By Lawrence Hurley and Mark Hosenball
WASHINGTON (Reuters) - U.S. spy agency chiefs on Wednesday called on Congress to draft stricter requirements for how retailers and other private businesses should inform government agencies and customers about big breaches of personal and financial data.
The intervention by intelligence chiefs came as Attorney General Eric Holder confirmed that the Justice Department was investigating the massive hacking of consumer data from No. 3 U.S. retailer Target Corp during the holiday shopping season late last year.
Also on Wednesday, several congressional committees signaled growing interest in recent data breaches, with the powerful House Oversight Committee scheduling a telephone briefing on Thursday with Target representatives.
Separately, at Wednesday's threat hearing before the Senate Intelligence Committee, Barbara Mikulski of Maryland, where the National Security Agency is headquartered, asked intelligence chiefs if media leaks by former NSA contractor Edward Snowden had affected U.S. cybersecurity efforts.
"Is the impact of the Snowden affair slowing us down in our work to be more aggressive in the cybersecurity area?" Mikulski asked.
FBI Director James Comey said political uproar over surveillance and Snowden's leaks had complicated discussions about how to fight consumer data breaches.
"There is the threat of fraud and theft because we've connected our lives to the Internet," Comey said. "We need to make sure that the private sector knows the rules of the road and how we share that information with the government."
Some U.S. officials with responsibility for cybersecurity have complained privately that, while states have created a "patchwork" of local rules requiring businesses to report breaches of consumer data to authorities and the public, there are no similar federal requirements.
Congress has been wrestling for years with proposals for legislation on data security, but has been unable to reach agreement. There is no national standard to govern how and when businesses that suffer consumer data breaches must advise their customers and agencies like the U.S. Secret Service and FBI.
HOLDER CONFIRMS PROBE
Holder, testifying at a Senate Judiciary Committee hearing, said the Justice Department would seek the perpetrators of the Target breach as well as "any individuals and groups who exploit that data via credit card fraud."
"While we generally do not discuss specific matters under investigation, I can confirm the department is investigating the breach involving the U.S. retailer, Target," Holder said.
Target has said a breach of its networks resulted in the theft of about 40 million credit and debit card records and 70 million other records with customer information such as addresses and telephone numbers.
The Secret Service has taken the lead investigating the recently revealed data breaches at Target and other retailers, including Neiman Marcus and Michaels Companies Inc, the largest U.S. arts and crafts retailer.
Reuters reported on January 23 that the FBI also warned U.S. retailers to prepare for more cyber attacks after discovering about 20 hacking cases over the past year that involved the same kind of malicious software used against Target during the holiday shopping season.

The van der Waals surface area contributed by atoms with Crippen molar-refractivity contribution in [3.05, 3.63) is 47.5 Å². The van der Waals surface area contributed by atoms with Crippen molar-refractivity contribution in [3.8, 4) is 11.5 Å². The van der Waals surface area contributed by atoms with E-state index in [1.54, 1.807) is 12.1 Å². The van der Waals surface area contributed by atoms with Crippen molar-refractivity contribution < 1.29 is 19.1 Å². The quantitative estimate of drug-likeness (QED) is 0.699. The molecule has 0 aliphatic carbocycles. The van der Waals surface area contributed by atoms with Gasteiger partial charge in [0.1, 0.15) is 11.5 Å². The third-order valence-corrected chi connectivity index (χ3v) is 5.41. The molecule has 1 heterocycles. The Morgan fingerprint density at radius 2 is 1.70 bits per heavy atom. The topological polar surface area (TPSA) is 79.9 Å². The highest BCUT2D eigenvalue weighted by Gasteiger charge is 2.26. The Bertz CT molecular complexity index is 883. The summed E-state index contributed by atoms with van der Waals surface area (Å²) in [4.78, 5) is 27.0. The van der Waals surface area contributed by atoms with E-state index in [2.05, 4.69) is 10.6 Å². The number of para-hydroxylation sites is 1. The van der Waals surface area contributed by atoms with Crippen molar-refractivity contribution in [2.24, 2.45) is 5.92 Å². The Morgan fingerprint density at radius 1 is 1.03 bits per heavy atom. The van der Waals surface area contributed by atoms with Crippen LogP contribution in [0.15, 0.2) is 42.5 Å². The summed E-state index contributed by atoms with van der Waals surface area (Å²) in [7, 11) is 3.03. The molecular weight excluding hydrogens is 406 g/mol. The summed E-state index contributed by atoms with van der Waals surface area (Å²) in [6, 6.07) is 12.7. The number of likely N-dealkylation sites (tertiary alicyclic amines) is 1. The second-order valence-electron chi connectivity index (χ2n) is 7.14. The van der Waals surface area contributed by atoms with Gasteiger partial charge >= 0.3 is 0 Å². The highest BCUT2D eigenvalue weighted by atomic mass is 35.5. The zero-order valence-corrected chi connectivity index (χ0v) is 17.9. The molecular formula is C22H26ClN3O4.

Numerous congressional committees are accelerating efforts to gather more information about the data breaches.
Democrat Jay Rockefeller, chairman of the Senate Judiciary Committee, took a new tack this week, asking Target why the company had not yet reported its data breach to the U.S. Securities and Exchange Commission.
"Your failure thus far to provide this information to your investors does not seem consistent with the spirit or the letter of the SEC's financial disclosure rules," Rockefeller wrote in the three-page letter to Target's chief executive.
Target closed at $56.89 per share on the New York Stock Exchange on Wednesday, down 1.7 percent, after reaching its lowest level since July 2012.
In the House of Representatives, Democratic members of the Energy and Commerce Committee on Wednesday asked Neiman Marcus for documents relating to the upscale retailer's recent cybersecurity breach. Last week, the same lawmakers asked Target executives for more documents related to its massive data breach.
Earlier this month, Neiman Marcus said about 1.1 million customer payment cards may have been affected in a breach last year.
On Thursday, members of the House Oversight Committee, which has broad investigative jurisdiction, are scheduled to hold a telephone briefing with Target representatives, during which detailed questions are expected to be asked about how and why recent data breaches occurred.
Target spokeswoman Molly Snyder did not give details on upcoming meetings but reiterated that Target was "continuing to work with elected officials to keep them informed and updated as our investigation continues."
Three Congressional panels are slated to hold hearings, beginning next week. On Monday, the Senate Banking Committee is scheduled to hear from witnesses representing the Secret Service, Federal Trade Commission, and lobbying groups.
On Tuesday, the Senate Judiciary committee is expecting to take testimony from Target's chief financial officer.
The House Energy and Commerce Committee is expected to hold its own hearing next week. Neiman Marcus has been invited to that hearing but the company has not yet confirmed its attendance, said a spokeswoman for the panel's top Democrat, Henry Waxman.
A Neiman Marcus representative did not respond to requests for comment on Wednesday.
(Additional reporting by Susan Heavey, Alina Selyukh and Jim Finkle; Editing by Howard Goller, Ros Krasny, Bernadette Baum and Tom Brown)